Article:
Like any other printed circuit board, rigid PCBs are manufactured by following a particular procedure. Here, we will discuss each step in the entire manufacturing process.
Material Preparation: The process begins with the bare production boards. These are cleaned using chemicals, before they are sent for the application of photo resist film. Generally an automated conveyor line is used to transport multiple pieces. The intention of this is to ensure that the boards do not get damaged in any way. It is also performed to ensure a fast manufacturing process.
Exposure of Circuit Pattern: Once the panels have undergone the application of the photo resist, the board is then laid with the various circuit artwork patterns. This process is performed by exposing the board to UV light, to help transfer the circuit images onto the production panels. This process can be performed to single or both sides of the board.
Etching: With the circuit pattern having been transferred onto the board, the next step is etching. This is where circuit patterns are chemically etched onto the board. This process is performed by specialized handling equipment and automated chemical etching machines.
Drilling: Once the circuit pattern has been etched onto the board, the next step is to drill the holes for the circuit patterns. It is important that the drilled holes are of a particular size, adhering to exact specifications. Generally, PCB manufacturers utilize two types of equipment to perform this process. Specialized drilling machines with several drill mechanisms can be used to create holes in multiple boards. They also utilize laser drills to get clean, precise holes in a very short period of time.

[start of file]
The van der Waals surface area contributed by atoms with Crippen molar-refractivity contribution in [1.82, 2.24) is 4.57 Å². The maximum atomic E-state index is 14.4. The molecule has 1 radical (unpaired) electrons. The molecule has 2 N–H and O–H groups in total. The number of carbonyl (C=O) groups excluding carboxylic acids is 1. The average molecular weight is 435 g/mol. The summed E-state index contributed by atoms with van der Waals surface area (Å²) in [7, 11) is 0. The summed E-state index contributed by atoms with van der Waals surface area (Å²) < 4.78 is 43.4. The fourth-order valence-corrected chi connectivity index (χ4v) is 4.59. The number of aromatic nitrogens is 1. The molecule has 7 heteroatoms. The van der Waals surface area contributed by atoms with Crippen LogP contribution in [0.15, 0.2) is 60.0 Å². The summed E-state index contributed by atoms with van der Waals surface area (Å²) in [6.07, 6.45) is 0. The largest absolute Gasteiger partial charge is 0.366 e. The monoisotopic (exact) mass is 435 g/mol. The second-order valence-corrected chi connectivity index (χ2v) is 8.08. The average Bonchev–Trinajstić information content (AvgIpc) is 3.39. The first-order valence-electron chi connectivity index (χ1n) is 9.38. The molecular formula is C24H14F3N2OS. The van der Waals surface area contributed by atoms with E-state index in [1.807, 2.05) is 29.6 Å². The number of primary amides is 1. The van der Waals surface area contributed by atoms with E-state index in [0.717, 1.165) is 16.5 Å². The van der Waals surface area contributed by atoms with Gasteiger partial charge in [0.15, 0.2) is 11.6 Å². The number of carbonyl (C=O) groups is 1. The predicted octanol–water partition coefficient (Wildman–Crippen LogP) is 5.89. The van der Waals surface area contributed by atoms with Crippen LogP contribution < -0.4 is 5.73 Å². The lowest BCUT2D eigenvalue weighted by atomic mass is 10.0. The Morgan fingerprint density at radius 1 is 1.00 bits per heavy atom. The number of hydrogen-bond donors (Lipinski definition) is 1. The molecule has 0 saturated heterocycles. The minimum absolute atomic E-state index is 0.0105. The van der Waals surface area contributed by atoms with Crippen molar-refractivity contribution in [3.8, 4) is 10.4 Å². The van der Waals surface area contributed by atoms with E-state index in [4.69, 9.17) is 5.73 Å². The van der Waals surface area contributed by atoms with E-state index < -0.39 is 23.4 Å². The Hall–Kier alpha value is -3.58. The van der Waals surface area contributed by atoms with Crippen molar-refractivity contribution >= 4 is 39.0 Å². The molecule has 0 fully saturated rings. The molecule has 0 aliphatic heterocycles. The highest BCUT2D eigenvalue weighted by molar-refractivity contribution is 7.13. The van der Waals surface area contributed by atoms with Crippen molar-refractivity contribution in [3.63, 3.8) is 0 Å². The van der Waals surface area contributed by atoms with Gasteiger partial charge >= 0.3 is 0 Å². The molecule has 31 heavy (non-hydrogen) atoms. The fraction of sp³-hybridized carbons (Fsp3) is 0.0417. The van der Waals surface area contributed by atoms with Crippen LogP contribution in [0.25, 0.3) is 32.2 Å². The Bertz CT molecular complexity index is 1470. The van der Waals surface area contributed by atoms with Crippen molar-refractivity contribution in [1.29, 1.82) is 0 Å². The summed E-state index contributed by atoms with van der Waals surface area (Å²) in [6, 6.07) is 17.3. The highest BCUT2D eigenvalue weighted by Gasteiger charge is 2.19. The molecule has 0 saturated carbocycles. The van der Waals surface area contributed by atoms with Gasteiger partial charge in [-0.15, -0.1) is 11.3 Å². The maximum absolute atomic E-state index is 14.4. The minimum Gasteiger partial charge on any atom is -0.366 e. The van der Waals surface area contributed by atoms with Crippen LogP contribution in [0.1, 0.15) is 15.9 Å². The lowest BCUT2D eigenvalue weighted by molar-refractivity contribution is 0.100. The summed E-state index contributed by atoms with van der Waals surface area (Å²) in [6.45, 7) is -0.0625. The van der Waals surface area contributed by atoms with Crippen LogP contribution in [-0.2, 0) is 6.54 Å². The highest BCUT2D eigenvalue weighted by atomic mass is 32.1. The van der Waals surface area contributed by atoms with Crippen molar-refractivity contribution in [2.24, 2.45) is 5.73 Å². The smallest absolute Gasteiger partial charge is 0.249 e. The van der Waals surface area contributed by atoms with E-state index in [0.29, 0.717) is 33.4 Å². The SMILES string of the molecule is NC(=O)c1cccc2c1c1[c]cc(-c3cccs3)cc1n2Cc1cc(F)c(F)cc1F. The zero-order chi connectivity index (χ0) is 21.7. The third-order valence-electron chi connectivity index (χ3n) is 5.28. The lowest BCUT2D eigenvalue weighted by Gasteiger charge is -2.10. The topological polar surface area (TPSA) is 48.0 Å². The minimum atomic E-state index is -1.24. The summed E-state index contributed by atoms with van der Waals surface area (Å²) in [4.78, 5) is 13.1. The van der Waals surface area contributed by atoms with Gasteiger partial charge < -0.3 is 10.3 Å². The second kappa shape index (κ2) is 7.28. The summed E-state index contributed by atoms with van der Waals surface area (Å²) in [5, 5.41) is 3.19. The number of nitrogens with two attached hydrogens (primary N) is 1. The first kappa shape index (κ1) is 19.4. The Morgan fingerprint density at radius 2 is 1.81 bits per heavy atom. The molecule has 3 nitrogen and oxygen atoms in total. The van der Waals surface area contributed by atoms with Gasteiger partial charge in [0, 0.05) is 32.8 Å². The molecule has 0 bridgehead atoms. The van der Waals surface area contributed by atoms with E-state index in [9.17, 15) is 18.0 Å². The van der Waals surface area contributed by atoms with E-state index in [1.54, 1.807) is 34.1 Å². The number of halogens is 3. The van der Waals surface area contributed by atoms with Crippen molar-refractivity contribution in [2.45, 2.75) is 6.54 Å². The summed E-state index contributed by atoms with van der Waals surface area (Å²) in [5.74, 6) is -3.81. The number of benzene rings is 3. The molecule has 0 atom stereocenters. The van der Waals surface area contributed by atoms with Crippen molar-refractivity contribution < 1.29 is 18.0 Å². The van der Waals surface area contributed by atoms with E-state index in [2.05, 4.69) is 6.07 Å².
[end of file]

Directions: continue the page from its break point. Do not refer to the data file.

Copper Plating: With the drilling complete, the board can now undergo the copper plating process. This is where additional copper is applied onto the circuit board to create layer-to-layer interconnections. For this purpose, manufacturers utilize automated copper plating systems. They apply the copper onto the plated through holes.
Coverlay Application: For protection and performance purposes, the PCB is covered with a coverlay laminate. Polyimide coverlays are one of the popular options for rigid PCBs. This process comprises aligning and tacking the laminates into place. This process can be performed by hand, or with automated machines.
Coverlay Lamination: With the coverlay aligned and tacked, it now needs to be laminated to the board. The boards are placed in specialized lamination machines. These machines apply a combination of vacuum, heat, and pressure. This ensures that the laminated is properly stuck to the board.
Stiffener Application: This is an optional step performed by PCB manufacturers. However, most designs do use this component. Stiffeners are supportive components that are used to prevent the lamination to prevent it from moving, or becoming loose. Generally, stiffeners are applied prior to the coverlay lamination process. They are adhered to the board using heat, vacuum, or pressure.
Mounting: Once all the components and lamination has been completed, the PCB needs to be assembled. Generally, Plated Through Hole (PTH) mounting technology is used for rigid PCBs. In this process, the leads of the components are passed through the drilled holes. The leads are then soldered to pads on the opposite side of the circuit board.
Testing: For a PCB to be considered fit for an application, it has to meet the requirements of the following testing procedures – electrical, AOI, and functional. Electrical testing involves using flying probe test machines to ensure that all the electrical connections such as shorts, opens, and capacitance, of the PCB are working properly. Automated Optical Inspection (AOI) involves using an optical imaging system to check the PCB for faults, and soldering and assembly defects. Functional testing is the final step. The functional test machine verify that the PCB’s hardware is free of any defects.
These are the basic steps used in the production of a rigid PCBs. These PCBs can be constructed with single, double, and multiple layers. For a PCB to meet all requirements of the application, it is important to provide detailed information about the application to the PCB manufacturer. This will allow him to design the PCB according to your needs.
PCB Manufacturing Capabilities
Number of Layers
14 – 40
FR4 FR406 IS410 Kapton Shin-Etsu – Epoxy Adhesive System Rogers – Epoxy Adhesive System Dupont FR – FR Acrylic Adhesive System Dupont LF -LF Acrylic Adhesive System Adhesiveless Base Materials